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My question is very similiar to this one: Work done by gravity on falling object does not seem to equal change in mechanical energy

As I've understood it, work is only done on an object if the object experiences a change in its mechanical energy. This means that if energy is added to an object or if energy has left an object, some force must have acted on the object and thus done work on it.

So now onto the question: Let's pretend that we have an object of mass 10 kg and we drop it from a height of 2 meters. Using the formula for gravitational potential energy (EP = mgh), we get that the object has a potential energy of 196,4 J before being dropped. Right before it hits the ground, all of the potential energy has been converted to kinetic energy (assuming there is no friction from the air).

If we choose the object as the system, then the force of gravity is external to the system. It does external work on the object and thus increases its energy (kinetic energy). From the thread I mentioned earlier, it is stated that the object cannot have an initial potential energy, simply because potential energy is measured relative to a reference point. If the object is the system, then there is no reference point. This makes sense to me, but what doesn't is the fact that kinetic energy is also relative. The kinetic energy of an object is proportional to the velocity of the object, and we all know that velocity is measured relative to a reference point, right? My question is therefore; How can one measure the kinetic energy gained by an object that is falling from a height, if the object is the system and nothing else is included in the system?

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    $\begingroup$ A height relative to what? The concept of height is without a metric unless it's in relation to something. $\endgroup$ Oct 30, 2022 at 12:46
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    $\begingroup$ That's what I'm saying, so what's the question if there is no fall as there is no height? $\endgroup$ Oct 30, 2022 at 12:54
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    $\begingroup$ The object you don't mention is causing the gravity and is a reference point for height. $\endgroup$
    – Jim Clark
    Oct 30, 2022 at 13:11
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    $\begingroup$ Potential energy is not associated with a single object. You don't have any potential energy if your object is the system. $\endgroup$
    – across
    Oct 30, 2022 at 13:34
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    $\begingroup$ Gravity is acting on the object and drags it down so that the object is falling downwards Got you. If there's no external reference points, how do you know that object falls downwards ? If there's no any reference points, then any direction makes no sense. $\endgroup$ Oct 30, 2022 at 20:00

3 Answers 3

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As I've understood it, work is only done on an object if the object experiences a change in its mechanical energy.

Per the work-energy theorem, net work is only done on an object if the object experiences a change in its kinetic energy. Mechanical energy consists of kinetic plus potential energy. An object does not possess potential energy because potential energy is a system property, not a property of an object.

This means that if energy is added to an object or if energy has left an object, some force must have acted on the object and thus done work on it.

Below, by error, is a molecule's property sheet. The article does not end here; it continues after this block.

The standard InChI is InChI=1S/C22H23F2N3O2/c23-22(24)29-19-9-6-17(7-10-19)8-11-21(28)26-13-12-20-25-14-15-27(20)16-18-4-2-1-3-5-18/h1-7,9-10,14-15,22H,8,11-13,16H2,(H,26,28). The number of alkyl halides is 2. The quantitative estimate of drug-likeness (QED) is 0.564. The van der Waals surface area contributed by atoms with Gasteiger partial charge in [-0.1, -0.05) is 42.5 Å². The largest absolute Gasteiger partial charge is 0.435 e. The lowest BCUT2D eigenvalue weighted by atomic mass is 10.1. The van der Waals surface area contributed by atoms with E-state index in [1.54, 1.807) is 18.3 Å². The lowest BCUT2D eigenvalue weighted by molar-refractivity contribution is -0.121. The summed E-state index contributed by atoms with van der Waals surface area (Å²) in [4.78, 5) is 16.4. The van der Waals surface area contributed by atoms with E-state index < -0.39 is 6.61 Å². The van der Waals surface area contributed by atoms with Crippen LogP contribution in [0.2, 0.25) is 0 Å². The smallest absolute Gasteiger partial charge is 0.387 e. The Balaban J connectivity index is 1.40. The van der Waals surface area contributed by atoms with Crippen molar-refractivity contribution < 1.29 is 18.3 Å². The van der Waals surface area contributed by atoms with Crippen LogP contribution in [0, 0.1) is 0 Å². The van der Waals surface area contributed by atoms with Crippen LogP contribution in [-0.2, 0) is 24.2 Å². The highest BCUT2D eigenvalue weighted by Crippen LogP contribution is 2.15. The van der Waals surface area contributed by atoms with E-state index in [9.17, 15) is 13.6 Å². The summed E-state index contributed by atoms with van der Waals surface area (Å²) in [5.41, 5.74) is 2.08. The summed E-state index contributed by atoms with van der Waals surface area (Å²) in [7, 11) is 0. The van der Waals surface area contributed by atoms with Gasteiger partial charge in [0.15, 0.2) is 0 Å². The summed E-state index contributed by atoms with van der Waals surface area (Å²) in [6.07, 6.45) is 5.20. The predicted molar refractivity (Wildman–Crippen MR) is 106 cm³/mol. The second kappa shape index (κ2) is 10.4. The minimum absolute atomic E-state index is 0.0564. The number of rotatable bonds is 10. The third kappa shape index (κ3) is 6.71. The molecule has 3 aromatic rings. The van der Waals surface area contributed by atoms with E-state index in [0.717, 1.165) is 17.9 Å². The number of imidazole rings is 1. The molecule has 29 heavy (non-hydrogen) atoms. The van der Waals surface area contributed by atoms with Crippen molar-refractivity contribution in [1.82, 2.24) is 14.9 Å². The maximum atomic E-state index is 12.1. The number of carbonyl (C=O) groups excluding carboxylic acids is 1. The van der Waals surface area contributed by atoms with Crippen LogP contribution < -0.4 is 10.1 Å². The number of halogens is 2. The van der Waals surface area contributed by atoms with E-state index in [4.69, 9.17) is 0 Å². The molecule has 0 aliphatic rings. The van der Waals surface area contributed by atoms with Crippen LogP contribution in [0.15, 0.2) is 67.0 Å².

Again, this only applies to the kinetic energy of an object and work done is the net work done.

So now onto the question: Let's pretend that we have an object of mass 10 kg and we drop it from a height of 2 meters. Using the formula for gravitational potential energy (EP = mgh), we get that the object has a potential energy of 196,4 J before being dropped.

It is the combination of the object and earth, i.e., the object-earth system, that has the potential energy of 196.4 J, not the object alone.

If we choose the object as the system, then the force of gravity is external to the system. It does external work on the object and thus increases its energy (kinetic energy).

That's correct. But it is also correct for the earth-object system where gravity is an internal force of the system. For the earth object system, if there is no net external force acting on the system and no internal dissipative forces (e.g., friction) acting on the system, the increase in kinetic energy of the object equals the decrease in gravitational potential energy of the earth-object system.

From the thread I mentioned earlier, it is stated that the object cannot have an initial potential energy, simply because potential energy is measured relative to a reference point.

Though I haven't read the thread, again gravitational potential energy is the property of the earth-object system. It depends on the relative position of the object and the earth. It is independent of any reference point outside the earth-object system.

If the object is the system, then there is no reference point. This makes sense to me, but what doesn't is the fact that kinetic energy is also relative.

The reference point is the location of the observer. The observer can be anywhere inside or outside the system. So to say there can be no reference point if the object is the system is incorrect.

The difference is gravitational potential energy, since it depends only on the relative position of the earth and object in the earth-object system, is independent of any reference point outside the earth-object system. On the other hand, velocity (and thus kinetic energy) depends on reference points both within and outside of the earth-object system.

The kinetic energy of an object is proportional to the velocity of the object,..

Kinetic energy is proportional to the velocity squared.

and we all know that velocity is measured relative to a reference point, right?

Correct.

My question is therefore; How can one measure the kinetic energy gained by an object that is falling from a height, if the object is the system and nothing else is included in the system?

Again, you can measure the kinetic energy with respect to any reference point. It is purely arbitrary. What is measured will depend on the relative motion between the object and the observer.

Hope this helps.

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  • $\begingroup$ So a system and a reference point are not the same? Maybe thats my confusion? When I selected the object to be the system, I thought it implied that the object was now also our only reference point. In other words, no external reference points. However, this confuses me even more because if we are allowed to have an external reference point, then we object will have a height relative to that point and thus it will have potential energy. But it is a well established fact that potential energy is not defined if the object is the system $\endgroup$
    – Gabriel
    Oct 30, 2022 at 17:00